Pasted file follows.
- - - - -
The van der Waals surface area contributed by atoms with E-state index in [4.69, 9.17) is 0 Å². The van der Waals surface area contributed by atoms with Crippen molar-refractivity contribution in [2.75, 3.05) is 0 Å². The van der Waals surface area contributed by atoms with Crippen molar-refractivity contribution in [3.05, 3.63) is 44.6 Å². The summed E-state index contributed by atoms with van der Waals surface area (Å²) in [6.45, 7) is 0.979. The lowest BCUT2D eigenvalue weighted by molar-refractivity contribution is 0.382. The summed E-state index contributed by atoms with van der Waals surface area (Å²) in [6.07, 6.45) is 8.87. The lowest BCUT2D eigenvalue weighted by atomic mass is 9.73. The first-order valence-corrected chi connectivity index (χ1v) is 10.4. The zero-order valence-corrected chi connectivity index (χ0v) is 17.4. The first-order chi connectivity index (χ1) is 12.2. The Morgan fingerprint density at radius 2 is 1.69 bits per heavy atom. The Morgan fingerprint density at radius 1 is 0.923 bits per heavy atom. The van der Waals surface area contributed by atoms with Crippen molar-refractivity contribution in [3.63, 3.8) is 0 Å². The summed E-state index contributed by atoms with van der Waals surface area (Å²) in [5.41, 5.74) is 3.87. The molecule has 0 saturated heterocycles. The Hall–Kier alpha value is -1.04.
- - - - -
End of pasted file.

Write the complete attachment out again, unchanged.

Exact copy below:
The van der Waals surface area contributed by atoms with E-state index in [4.69, 9.17) is 0 Å². The van der Waals surface area contributed by atoms with Crippen molar-refractivity contribution in [2.75, 3.05) is 0 Å². The van der Waals surface area contributed by atoms with Crippen molar-refractivity contribution in [3.05, 3.63) is 44.6 Å². The summed E-state index contributed by atoms with van der Waals surface area (Å²) in [6.45, 7) is 0.979. The lowest BCUT2D eigenvalue weighted by molar-refractivity contribution is 0.382. The summed E-state index contributed by atoms with van der Waals surface area (Å²) in [6.07, 6.45) is 8.87. The lowest BCUT2D eigenvalue weighted by atomic mass is 9.73. The first-order valence-corrected chi connectivity index (χ1v) is 10.4. The zero-order valence-corrected chi connectivity index (χ0v) is 17.4. The first-order chi connectivity index (χ1) is 12.2. The Morgan fingerprint density at radius 2 is 1.69 bits per heavy atom. The Morgan fingerprint density at radius 1 is 0.923 bits per heavy atom. The van der Waals surface area contributed by atoms with Crippen molar-refractivity contribution in [3.63, 3.8) is 0 Å². The summed E-state index contributed by atoms with van der Waals surface area (Å²) in [5.41, 5.74) is 3.87. The molecule has 0 saturated heterocycles. The Hall–Kier alpha value is -1.04.